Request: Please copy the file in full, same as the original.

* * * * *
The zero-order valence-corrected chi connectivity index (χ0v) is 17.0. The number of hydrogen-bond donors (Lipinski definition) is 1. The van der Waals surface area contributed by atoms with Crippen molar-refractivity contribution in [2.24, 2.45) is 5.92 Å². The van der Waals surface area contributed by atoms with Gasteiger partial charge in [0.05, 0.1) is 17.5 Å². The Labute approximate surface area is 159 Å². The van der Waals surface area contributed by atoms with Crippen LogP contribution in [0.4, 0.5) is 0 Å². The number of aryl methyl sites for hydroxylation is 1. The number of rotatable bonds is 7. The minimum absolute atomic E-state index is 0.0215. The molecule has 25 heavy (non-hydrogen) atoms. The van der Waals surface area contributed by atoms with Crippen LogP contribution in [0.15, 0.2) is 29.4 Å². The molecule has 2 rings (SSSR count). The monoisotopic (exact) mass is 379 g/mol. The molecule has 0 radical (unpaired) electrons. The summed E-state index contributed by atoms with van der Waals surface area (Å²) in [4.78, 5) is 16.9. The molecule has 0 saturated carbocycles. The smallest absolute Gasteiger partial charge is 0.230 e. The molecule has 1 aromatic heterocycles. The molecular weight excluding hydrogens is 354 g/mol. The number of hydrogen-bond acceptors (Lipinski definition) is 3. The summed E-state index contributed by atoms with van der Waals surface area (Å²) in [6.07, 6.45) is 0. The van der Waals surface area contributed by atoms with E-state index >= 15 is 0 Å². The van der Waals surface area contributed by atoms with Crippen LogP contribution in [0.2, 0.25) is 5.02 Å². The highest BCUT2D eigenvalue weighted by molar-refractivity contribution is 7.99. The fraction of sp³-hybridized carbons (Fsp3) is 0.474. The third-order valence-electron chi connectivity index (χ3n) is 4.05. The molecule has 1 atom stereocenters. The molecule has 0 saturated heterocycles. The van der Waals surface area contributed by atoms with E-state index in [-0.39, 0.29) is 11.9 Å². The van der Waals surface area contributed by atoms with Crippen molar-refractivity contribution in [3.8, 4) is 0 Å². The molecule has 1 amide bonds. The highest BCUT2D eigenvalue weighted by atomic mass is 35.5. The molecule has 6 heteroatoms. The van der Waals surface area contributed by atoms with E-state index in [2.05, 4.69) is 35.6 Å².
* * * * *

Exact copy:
The zero-order valence-corrected chi connectivity index (χ0v) is 17.0. The number of hydrogen-bond donors (Lipinski definition) is 1. The van der Waals surface area contributed by atoms with Crippen molar-refractivity contribution in [2.24, 2.45) is 5.92 Å². The van der Waals surface area contributed by atoms with Gasteiger partial charge in [0.05, 0.1) is 17.5 Å². The Labute approximate surface area is 159 Å². The van der Waals surface area contributed by atoms with Crippen LogP contribution in [0.4, 0.5) is 0 Å². The number of aryl methyl sites for hydroxylation is 1. The number of rotatable bonds is 7. The minimum absolute atomic E-state index is 0.0215. The molecule has 25 heavy (non-hydrogen) atoms. The van der Waals surface area contributed by atoms with Crippen LogP contribution in [0.15, 0.2) is 29.4 Å². The molecule has 2 rings (SSSR count). The monoisotopic (exact) mass is 379 g/mol. The molecule has 0 radical (unpaired) electrons. The summed E-state index contributed by atoms with van der Waals surface area (Å²) in [4.78, 5) is 16.9. The molecule has 0 saturated carbocycles. The smallest absolute Gasteiger partial charge is 0.230 e. The molecule has 1 aromatic heterocycles. The molecular weight excluding hydrogens is 354 g/mol. The number of hydrogen-bond acceptors (Lipinski definition) is 3. The summed E-state index contributed by atoms with van der Waals surface area (Å²) in [6.07, 6.45) is 0. The van der Waals surface area contributed by atoms with E-state index >= 15 is 0 Å². The van der Waals surface area contributed by atoms with Crippen LogP contribution in [0.2, 0.25) is 5.02 Å². The highest BCUT2D eigenvalue weighted by molar-refractivity contribution is 7.99. The fraction of sp³-hybridized carbons (Fsp3) is 0.474. The third-order valence-electron chi connectivity index (χ3n) is 4.05. The molecule has 1 atom stereocenters. The molecule has 0 saturated heterocycles. The van der Waals surface area contributed by atoms with E-state index in [-0.39, 0.29) is 11.9 Å². The van der Waals surface area contributed by atoms with Crippen molar-refractivity contribution in [3.8, 4) is 0 Å². The molecule has 1 amide bonds. The highest BCUT2D eigenvalue weighted by atomic mass is 35.5. The molecule has 6 heteroatoms. The van der Waals surface area contributed by atoms with E-state index in [2.05, 4.69) is 35.6 Å².